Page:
We have for long advocated that it is best to approach NCDRC as a registered association of homebuyers. Such cases are filed under Section 12 (1) (b) of the Consumer Protection Act. Not only the cases filed by association are economical for buyers, it’s been easy on courts too because they minimize the duplicity of complaints and reduce paperwork.
The NCDRC had for long maintained a stand that the Associations of homebuyers (Societies registered under Society Registration Act, 1860) can file cases on behalf of one or more its members. A landmark judgment was passed by Justice V.K Jain in the case of GGPPL vs LPWA and this was later upheld by the Supreme Court as well – Supreme Court gives green signal to Home Buyers Associations. The above-mentioned judgments paved way for homebuyers associations to effectively pursue cases against erring developers and since then the NCDRC have witnessed a flood of cases filed by registered association.
While most of the benches of NCDRC have expressed a similar opinion on maintainability of complaints filed by homebuyers association, Hon’ble Justice K. S. Chaudhary has taken a stand against such complaints. While dismissing the complaints filed by Shubhechha Welfare Society against earth infrastructure, he expressed that:
I am of the view that complaints by society/association on behalf of more than one consumer is not maintainable under Section 12 (1) (b) of the C.P. Act. The society is advised file a complaint under Section 12 (1) (c ) of C.P. Act in the representative capacity for benefit of aforesaid allottees as well other allottees.
Shubhechha Welfare Society against Earth Infrastructure in NCDRC owing to the delays by the developer. The two cases are filed under Section 12 (1) (b) by the registered society. The society relied on the following cases while arguing the maintainability of cases:
Order of this Commission in Complaint No. 816 of 2016 – Amrapali Sapphire Flat Buyers Welfare Association & Ors. Vs. Amrapali Sapphire Developers Pvt. Ltd. & Ors. in which it was held that Section 12 (1) (b) of C.P. Act does not preclude the recognized consumer association from filing a composite complaint on behalf of more than one consumers having a similar grievance.
Justice K. S. Chaudhary’s observations
If recognized consumer association is permitted to file a complaint on behalf of more than one consumers then no one would be required to file a complaint under Section 12 (1) (c) of C.P. Act. I am of the view that recognized consumer Association can file a complaint on behalf of single consumer whether that consumer is Member of that association or not, but recognized consumer association cannot file one complaint on behalf of many allottees by clubbing sale consideration for making the peculiar jurisdiction of this Commission. A perusal of sale consideration of units to the allottees in both the complaints reveals that sale consideration for each unit is less than one crore and in such circumstances, this Commission does not have pecuniary jurisdiction to entertain complaint and complaints are to be filed by the complainant before State Commission having pecuniary jurisdiction to entertain the complaint.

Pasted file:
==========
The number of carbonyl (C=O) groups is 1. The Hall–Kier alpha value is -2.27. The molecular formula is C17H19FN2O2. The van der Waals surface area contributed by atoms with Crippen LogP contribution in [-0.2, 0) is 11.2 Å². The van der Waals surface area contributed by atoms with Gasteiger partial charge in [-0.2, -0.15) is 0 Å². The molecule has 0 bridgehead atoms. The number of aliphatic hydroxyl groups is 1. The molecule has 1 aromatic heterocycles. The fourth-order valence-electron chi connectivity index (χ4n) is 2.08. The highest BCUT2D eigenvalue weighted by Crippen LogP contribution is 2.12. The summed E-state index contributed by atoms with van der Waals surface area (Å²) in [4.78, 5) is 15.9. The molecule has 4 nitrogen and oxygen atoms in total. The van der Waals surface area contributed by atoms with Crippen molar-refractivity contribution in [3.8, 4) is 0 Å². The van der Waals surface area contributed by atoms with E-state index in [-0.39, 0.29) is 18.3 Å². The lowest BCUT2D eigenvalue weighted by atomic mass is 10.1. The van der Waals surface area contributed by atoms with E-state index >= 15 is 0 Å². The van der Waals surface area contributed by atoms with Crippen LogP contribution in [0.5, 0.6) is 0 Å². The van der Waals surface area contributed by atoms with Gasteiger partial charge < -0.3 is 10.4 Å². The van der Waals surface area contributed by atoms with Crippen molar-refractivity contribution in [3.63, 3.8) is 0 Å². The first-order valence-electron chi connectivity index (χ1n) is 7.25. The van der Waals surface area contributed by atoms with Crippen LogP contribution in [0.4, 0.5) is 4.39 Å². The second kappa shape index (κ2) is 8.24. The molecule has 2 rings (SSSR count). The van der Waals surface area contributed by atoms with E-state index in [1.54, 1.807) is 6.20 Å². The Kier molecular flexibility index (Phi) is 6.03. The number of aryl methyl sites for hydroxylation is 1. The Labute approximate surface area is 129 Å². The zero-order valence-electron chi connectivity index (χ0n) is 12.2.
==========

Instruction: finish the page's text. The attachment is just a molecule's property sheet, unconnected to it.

CONSUMER CASE NO. 1197 OF 2016
While deciding the matter of Section 12 (1) (c), the larger bench had clearly mentioned that:
A cooperative society or a group of cooperative societies, firms, an association shall not be entitled to file a complaint under Section 12 (1) (c) unless the cooperative society itself is the consumer.
(a) if this bench disagrees with the observations of another bench in Amrapali Sapphire’s judgment, shouldn’t this bench refer the matter to a large bench for determination of this issue?
Ans: As per section 20(1A)(iii) of the consumer protection act, if members of A BENCH differ in opinion on any point and the members are equally divided, they shall state the point and make a reference to the President, who shall constitute a larger bench. The language of the subsection, therefore, provides for setting up a larger bench in cases where members of the same bench are equally divided and no specific provision finds a place in the consumer protection act that mandates a bench which differs from the opinion of another bench to make a reference for the larger bench.
(b) so what is the position of the National commission as regards admission of group complaint filed by registered societies?
Sahil Sethi, Consumer matter expert expressed that this is an anomalous situation created, where group complaints by registered societies when filed before the bench of Justice VK Jain may be admitted (provided the concerned bench is convinced that the complainant is a voluntary consumer Association) , however, group complaints before Justice KS Chaudhari will not be entertained. This anomaly is best resolved by the Supreme Court in an appeal against the recently passed order of the Commission. whichever side the Supreme Court rules, it is best for the consumers that an assertive and binding legal position is laid down by the Hon’ble Supreme Court.
The Logical Buyer’s opinion
We at The Logical Buyer are of the opinion that homebuyers should continue to file cases under Section 12 (1) (b) as most of the benches of NCDRC and the Hon’ble Supreme Court are of the opinion that such registered associations can file joint cases in NCDRC. At the same time, we urge the Hon’ble NCDRC to clear their position on the subject so that precious time can be saved.